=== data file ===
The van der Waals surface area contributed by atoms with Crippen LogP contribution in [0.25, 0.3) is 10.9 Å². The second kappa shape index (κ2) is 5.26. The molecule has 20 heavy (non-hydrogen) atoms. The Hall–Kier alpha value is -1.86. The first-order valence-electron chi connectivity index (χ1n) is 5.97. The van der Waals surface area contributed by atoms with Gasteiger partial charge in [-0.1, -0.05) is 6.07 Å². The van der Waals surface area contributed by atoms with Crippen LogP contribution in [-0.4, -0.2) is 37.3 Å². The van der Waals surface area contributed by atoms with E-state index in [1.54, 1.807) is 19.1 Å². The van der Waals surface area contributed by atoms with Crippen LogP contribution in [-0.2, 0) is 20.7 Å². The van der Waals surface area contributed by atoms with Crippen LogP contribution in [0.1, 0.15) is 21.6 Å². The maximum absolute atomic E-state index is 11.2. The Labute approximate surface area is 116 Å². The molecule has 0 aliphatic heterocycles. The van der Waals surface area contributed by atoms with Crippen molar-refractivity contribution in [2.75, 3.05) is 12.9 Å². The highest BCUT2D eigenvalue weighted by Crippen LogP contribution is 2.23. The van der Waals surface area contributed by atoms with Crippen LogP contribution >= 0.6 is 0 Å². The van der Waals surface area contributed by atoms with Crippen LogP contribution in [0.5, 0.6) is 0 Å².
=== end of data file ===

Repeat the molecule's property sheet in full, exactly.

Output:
The van der Waals surface area contributed by atoms with Crippen LogP contribution in [0.25, 0.3) is 10.9 Å². The second kappa shape index (κ2) is 5.26. The molecule has 20 heavy (non-hydrogen) atoms. The Hall–Kier alpha value is -1.86. The first-order valence-electron chi connectivity index (χ1n) is 5.97. The van der Waals surface area contributed by atoms with Gasteiger partial charge in [-0.1, -0.05) is 6.07 Å². The van der Waals surface area contributed by atoms with Crippen LogP contribution in [-0.4, -0.2) is 37.3 Å². The van der Waals surface area contributed by atoms with E-state index in [1.54, 1.807) is 19.1 Å². The van der Waals surface area contributed by atoms with Crippen LogP contribution in [-0.2, 0) is 20.7 Å². The van der Waals surface area contributed by atoms with Crippen LogP contribution in [0.1, 0.15) is 21.6 Å². The maximum absolute atomic E-state index is 11.2. The Labute approximate surface area is 116 Å². The molecule has 0 aliphatic heterocycles. The van der Waals surface area contributed by atoms with Crippen molar-refractivity contribution in [2.75, 3.05) is 12.9 Å². The highest BCUT2D eigenvalue weighted by Crippen LogP contribution is 2.23. The van der Waals surface area contributed by atoms with Crippen LogP contribution >= 0.6 is 0 Å². The van der Waals surface area contributed by atoms with Crippen LogP contribution in [0.5, 0.6) is 0 Å².